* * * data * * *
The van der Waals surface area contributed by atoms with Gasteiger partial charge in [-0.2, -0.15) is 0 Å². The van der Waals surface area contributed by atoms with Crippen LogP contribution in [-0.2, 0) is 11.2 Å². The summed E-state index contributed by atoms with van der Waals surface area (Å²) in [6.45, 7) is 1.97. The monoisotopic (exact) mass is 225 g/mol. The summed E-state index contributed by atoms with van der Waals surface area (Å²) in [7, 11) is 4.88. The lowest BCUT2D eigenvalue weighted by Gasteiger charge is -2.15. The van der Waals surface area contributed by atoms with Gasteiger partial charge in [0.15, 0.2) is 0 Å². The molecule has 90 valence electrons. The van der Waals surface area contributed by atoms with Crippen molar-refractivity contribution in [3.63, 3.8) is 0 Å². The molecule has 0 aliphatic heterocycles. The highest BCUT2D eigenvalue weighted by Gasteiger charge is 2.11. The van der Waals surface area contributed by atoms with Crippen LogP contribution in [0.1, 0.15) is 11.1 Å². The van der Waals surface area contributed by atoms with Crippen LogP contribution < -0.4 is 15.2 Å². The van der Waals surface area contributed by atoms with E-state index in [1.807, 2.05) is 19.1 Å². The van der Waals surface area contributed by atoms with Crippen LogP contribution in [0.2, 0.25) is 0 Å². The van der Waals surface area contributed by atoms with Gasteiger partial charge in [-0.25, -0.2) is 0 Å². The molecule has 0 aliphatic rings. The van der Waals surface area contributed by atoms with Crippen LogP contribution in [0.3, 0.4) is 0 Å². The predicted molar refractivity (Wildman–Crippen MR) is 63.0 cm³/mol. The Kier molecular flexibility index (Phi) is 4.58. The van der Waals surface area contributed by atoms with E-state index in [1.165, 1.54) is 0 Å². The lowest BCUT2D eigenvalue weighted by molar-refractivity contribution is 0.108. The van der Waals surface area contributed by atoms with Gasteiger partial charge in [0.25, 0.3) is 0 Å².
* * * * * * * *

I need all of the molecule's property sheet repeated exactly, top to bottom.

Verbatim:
The van der Waals surface area contributed by atoms with Gasteiger partial charge in [-0.2, -0.15) is 0 Å². The van der Waals surface area contributed by atoms with Crippen LogP contribution in [-0.2, 0) is 11.2 Å². The summed E-state index contributed by atoms with van der Waals surface area (Å²) in [6.45, 7) is 1.97. The monoisotopic (exact) mass is 225 g/mol. The summed E-state index contributed by atoms with van der Waals surface area (Å²) in [7, 11) is 4.88. The lowest BCUT2D eigenvalue weighted by Gasteiger charge is -2.15. The van der Waals surface area contributed by atoms with Gasteiger partial charge in [0.15, 0.2) is 0 Å². The molecule has 90 valence electrons. The van der Waals surface area contributed by atoms with Crippen molar-refractivity contribution in [3.63, 3.8) is 0 Å². The molecule has 0 aliphatic heterocycles. The highest BCUT2D eigenvalue weighted by Gasteiger charge is 2.11. The van der Waals surface area contributed by atoms with Crippen LogP contribution in [0.1, 0.15) is 11.1 Å². The van der Waals surface area contributed by atoms with Crippen LogP contribution < -0.4 is 15.2 Å². The van der Waals surface area contributed by atoms with E-state index in [1.807, 2.05) is 19.1 Å². The van der Waals surface area contributed by atoms with Crippen LogP contribution in [0.2, 0.25) is 0 Å². The van der Waals surface area contributed by atoms with Gasteiger partial charge in [-0.25, -0.2) is 0 Å². The molecule has 0 aliphatic rings. The van der Waals surface area contributed by atoms with Crippen LogP contribution in [0.3, 0.4) is 0 Å². The predicted molar refractivity (Wildman–Crippen MR) is 63.0 cm³/mol. The Kier molecular flexibility index (Phi) is 4.58. The van der Waals surface area contributed by atoms with E-state index in [1.165, 1.54) is 0 Å². The lowest BCUT2D eigenvalue weighted by molar-refractivity contribution is 0.108. The van der Waals surface area contributed by atoms with Gasteiger partial charge in [0.25, 0.3) is 0 Å².